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Middle school SWAT club takes action on area beaches and calls for change

Buffalo Creek Middle School students removed thousands of cigarette butts and several large piles of trash from area beaches last weekend. 

 

Members from the school's SWAT club (Students Working Against Tobacco) grabbed their gloves and garbage bags for a two-hour long cleanup on Holmes Beach.

 

   

 

In June, Florida's governor signed a measure to allow cities and counties to restrict smoking at beaches and parks owned by local governments. 

 

Members of the club say they look forward to speaking to local policy makers to discuss the possibility of making our beaches smoke-free.

 

“This beach cleanup was truly an amazing experience. I hope this cleanup serves as an inspiration to all," said 8th grader Sienna R. "We hope to cease the use of tobacco not only on Manatee County beaches, but also across Florida one day.”

 

Cigarettes are non-biodegradable, meaning they won't organically break down from living organisms. One study found cigarette butts were only about 38-percent decomposed after two years, depending on environmental conditions such as rain and sun.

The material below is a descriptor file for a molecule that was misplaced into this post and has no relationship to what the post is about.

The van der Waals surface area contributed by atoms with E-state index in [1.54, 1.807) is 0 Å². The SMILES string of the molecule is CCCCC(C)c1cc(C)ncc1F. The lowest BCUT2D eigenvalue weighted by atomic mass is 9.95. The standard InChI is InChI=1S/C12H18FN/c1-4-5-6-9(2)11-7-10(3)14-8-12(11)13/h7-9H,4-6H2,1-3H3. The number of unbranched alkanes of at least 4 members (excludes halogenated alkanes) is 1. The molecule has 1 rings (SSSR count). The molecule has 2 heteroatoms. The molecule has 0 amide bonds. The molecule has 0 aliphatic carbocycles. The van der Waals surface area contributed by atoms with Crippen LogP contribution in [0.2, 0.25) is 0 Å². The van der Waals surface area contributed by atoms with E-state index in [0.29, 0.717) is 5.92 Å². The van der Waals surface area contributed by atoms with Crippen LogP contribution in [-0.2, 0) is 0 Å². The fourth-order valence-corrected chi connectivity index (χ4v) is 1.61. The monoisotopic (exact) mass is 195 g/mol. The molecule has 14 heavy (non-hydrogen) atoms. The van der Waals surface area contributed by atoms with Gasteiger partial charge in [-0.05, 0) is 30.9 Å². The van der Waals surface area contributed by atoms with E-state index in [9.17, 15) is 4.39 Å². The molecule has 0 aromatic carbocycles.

“As we worked on this SWAT project, we saw the direct impact we can have on our community. We cleaned up more trash and cigarette butts than I could have imagined," said Lydia H., an 8th grade student. "I am proud of our club's efforts. We hope to see smoke-free beaches soon.” 

 

Buffalo Creek Middle School SWAT club advisors are social studies teacher, Katelyn Rodd, and music teacher, Malissa Baker.

 

In 1998, SWAT was created for Florida students, grades 6-12, who are interested in advocating for change in local policies that affect how tobacco is marketed, sold and used. 

 

According to their website, SWAT is made possible with the support of Tobacco Free Florida and the Florida Department of Health.